Artist: Block Parent
Album: Sick Year, Bro!
Canadian punk rock trio, Block Parent, has released their new album entitled Sick Year, Bro!—perfectly capturing their relentless energy and heartfelt comedy. Hailng proudly from small town Cambridge, Ontario, Block Parent is a three-piece unit focused on playing coming of age, self-deprecating punk rock. Sick Year, Bro! is a self-released album, featuring Jacob Verkerke on guitar, Jake Dodge on bass, and Zack Dodge on drums, with all three members providing vocals.
The band says, “Growing up is a painful and beautiful experience. It mutates and morphs ya into the chud loving critter you never thought you’d see reflecting back at ya in a pool of your own vomit. We hold onto the pains of nostalgia with our beer-soaked fists while we anxiously hide our disdain and discomfort for a scary and confusing world—but we have each other. We’ll grow old together and we’ll absolutely get weirder. In the end, all we can do is embrace our flaws, accept our self-destruction, face our anxieties, and hold on to what we love—past, present, and future. Here’s to you Cambridge, you beautiful and disgusting wretched hive of friendship and isolation. It’s not much, but it’s ours.”
I have to say—I already love these guys. Having grown up in small-town Ontario myself, “a wretched hive of friendship and isolation” is a hilariously perfect description. After listening to the album, I can totally feel the small-town angst that creates Block Parent’s classic punk sound.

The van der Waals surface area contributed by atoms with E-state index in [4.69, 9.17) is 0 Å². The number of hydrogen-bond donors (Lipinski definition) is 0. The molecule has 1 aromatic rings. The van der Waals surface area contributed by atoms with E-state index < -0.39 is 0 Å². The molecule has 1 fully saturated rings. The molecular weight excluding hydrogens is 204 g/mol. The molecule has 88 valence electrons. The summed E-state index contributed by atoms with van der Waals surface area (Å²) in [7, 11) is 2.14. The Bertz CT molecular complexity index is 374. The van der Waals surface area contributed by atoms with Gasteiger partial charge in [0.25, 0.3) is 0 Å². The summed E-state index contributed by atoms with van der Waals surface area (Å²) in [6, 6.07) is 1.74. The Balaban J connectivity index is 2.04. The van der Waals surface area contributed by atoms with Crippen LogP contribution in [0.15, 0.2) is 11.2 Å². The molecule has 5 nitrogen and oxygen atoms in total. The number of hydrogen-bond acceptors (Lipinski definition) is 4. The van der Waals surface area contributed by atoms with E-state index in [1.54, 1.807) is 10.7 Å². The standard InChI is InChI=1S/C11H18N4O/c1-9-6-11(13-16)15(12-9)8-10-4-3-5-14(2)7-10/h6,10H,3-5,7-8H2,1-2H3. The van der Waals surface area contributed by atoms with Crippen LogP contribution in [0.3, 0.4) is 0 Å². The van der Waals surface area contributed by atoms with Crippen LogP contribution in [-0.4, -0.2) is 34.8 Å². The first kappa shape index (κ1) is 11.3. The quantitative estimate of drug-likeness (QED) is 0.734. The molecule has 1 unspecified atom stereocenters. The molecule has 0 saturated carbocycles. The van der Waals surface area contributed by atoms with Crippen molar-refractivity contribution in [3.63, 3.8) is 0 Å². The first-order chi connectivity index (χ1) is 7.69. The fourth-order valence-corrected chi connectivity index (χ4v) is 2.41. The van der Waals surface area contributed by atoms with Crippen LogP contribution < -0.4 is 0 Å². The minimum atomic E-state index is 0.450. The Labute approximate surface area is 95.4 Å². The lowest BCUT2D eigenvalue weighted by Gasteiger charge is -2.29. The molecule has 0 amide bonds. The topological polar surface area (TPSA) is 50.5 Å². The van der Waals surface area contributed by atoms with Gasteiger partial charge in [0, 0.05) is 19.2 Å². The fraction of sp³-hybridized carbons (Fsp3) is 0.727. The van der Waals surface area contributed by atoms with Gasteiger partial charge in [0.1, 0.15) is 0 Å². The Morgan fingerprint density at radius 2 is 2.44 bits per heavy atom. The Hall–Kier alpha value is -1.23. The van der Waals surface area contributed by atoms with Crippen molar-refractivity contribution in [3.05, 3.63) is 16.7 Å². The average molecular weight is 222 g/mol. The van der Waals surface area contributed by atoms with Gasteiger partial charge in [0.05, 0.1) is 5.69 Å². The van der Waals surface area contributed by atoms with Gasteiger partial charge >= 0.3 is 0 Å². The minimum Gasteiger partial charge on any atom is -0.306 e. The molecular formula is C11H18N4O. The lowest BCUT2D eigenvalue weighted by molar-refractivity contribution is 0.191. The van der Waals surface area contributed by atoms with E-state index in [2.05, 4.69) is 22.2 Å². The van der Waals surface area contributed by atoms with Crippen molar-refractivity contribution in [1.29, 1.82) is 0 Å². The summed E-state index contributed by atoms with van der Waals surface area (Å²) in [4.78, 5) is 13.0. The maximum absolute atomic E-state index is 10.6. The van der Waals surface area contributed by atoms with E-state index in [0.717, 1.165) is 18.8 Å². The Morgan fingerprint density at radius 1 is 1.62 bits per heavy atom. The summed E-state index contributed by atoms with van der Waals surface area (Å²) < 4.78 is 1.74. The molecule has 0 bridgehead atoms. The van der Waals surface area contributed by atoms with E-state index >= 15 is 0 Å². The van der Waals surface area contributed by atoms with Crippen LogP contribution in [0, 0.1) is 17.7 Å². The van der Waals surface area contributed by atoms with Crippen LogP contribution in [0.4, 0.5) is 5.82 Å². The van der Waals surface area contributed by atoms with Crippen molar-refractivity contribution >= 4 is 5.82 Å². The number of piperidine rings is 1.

Sick Year, Bro! has ten tracks: “Sight for Pink Eyes”, “SUBPAR”, “Helluva Bad Dip”, “Comeuppance Go Downance”, “Riopongu”, “Landry’s Video Kingdom”, “Bill’s Bargain Basement”, “Quick Ask Zoe”, “Take Part or Die”, and “Stixville, Population 111,000 (originally by Deaf Children Playing)”. If you’re looking for something to relax to, this is not it. Sick Year, Bro! is aggressive, loud, old-school punk; a cross between older bands like The Descendants, Swinging Udders, or No FX, and new pop-punk like Living with Lions.
The last song on the album, “Stixville, Population 111,000”, is absolutely my favourite—I love when a band includes a softer song on an otherwise intense album. “Stixville” is just a guitar and vocals, with more of a folk-punk meets gypsy-jazz vibe. The ultimate small-town anthem, the song captures intense longing for a change of scenery combined with the fear of the unknown: I wonder where I’ll be in 10 years, hopefully not here”. The disquieted lyrics are in stark, ironic contrast to the upbeat tonality. “Stixville” is catchy and super relatable, even for those who will never know the specific torture of the existential crisis caused by living in a small-town.
[Article by Jessica Young]